The easiest way to avoid dealer fees is by making a cash payment. And remember that for solar companies, borrowing from any source like a bank, friend or family member equates to a cash deal. You might have borrowed the funds, but that’s an arrangement between you and your lender. From the perspective of the solar company, it’s treated as if it were paid in cash and, therefore, isn’t subject to dealer fees.

If cash isn’t feasible for you, some bigger firms present two kinds of loan alternatives – one carrying a low APR inclusive of dealer fee and another bearing higher APR without dealer fees. If there are no penalties for early repayment and you plan to pay off the loan ahead of time then this could be an ideal path.

Even the highest interest rate will disappear once the loan gets repaid, but a dealer fee is integrated into the initial loan amount loans which means even if you win the lottery and pay off your solar loan immediately, the repayment will still include those dealer fees.

Even the highest interest rate will disappear once the loan gets repaid, but a dealer fee is integrated into the initial loan amount loans which means even if you win the lottery and pay off your solar loan immediately, the repayment will still include those dealer fees.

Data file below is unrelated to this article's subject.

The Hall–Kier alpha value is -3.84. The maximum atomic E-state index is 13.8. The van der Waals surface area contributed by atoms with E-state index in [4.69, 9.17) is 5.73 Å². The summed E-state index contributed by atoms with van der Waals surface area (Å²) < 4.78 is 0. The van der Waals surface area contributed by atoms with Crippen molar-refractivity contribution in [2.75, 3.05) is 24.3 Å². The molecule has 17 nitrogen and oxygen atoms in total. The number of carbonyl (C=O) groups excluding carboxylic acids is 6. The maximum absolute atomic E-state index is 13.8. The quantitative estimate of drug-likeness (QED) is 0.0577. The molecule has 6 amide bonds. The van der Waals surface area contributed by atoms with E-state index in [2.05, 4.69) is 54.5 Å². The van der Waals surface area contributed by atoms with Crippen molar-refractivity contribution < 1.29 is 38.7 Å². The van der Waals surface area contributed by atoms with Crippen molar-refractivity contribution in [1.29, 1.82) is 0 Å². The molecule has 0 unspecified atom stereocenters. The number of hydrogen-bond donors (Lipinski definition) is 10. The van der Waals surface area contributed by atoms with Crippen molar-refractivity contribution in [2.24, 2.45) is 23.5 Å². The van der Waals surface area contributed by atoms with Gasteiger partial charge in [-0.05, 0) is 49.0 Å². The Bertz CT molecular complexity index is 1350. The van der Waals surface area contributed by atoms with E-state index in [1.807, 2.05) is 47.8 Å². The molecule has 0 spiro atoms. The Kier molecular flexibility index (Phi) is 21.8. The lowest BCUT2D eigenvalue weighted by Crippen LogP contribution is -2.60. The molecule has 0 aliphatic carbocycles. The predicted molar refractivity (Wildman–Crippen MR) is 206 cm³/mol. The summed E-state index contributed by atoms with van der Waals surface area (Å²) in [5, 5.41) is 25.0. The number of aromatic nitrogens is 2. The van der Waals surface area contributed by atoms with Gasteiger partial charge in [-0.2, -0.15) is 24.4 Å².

Final Thoughts on Solar Dealer Fees

If you’re considering financing a home solar system, it’s crucial to understand that essentially you’re investing in two separate things. One is the solar system itself and the other is the loan.

When gathering quotes from different installers, always ask for an initial quote under the assumption that you’ll be paying cash. Only after securing this quote should you request another one for a system purchased with a solar loan.

And remember you have rights – including access to a Truth-in-Lending disclosure document. This will clearly outline key aspects of your loan such as the price of the system, what interest rate applies and the total amount you will pay over the life of the loan.

With these details laid out clearly, at least you’ll be able to compare quotes from different companies to ensure you know exactly what you are paying and for what.

With these details laid out clearly, at least you’ll be able to compare quotes from different companies to ensure you know exactly what you are paying and for what.

The job of a good solar consultant is to help you to determine if a solar loan is the right way for you to go solar and just what impact dealer fees with have on you. If you’d like an informative, no-pressure chat with either of the Cape Cod Solar Guys, you can contact us here.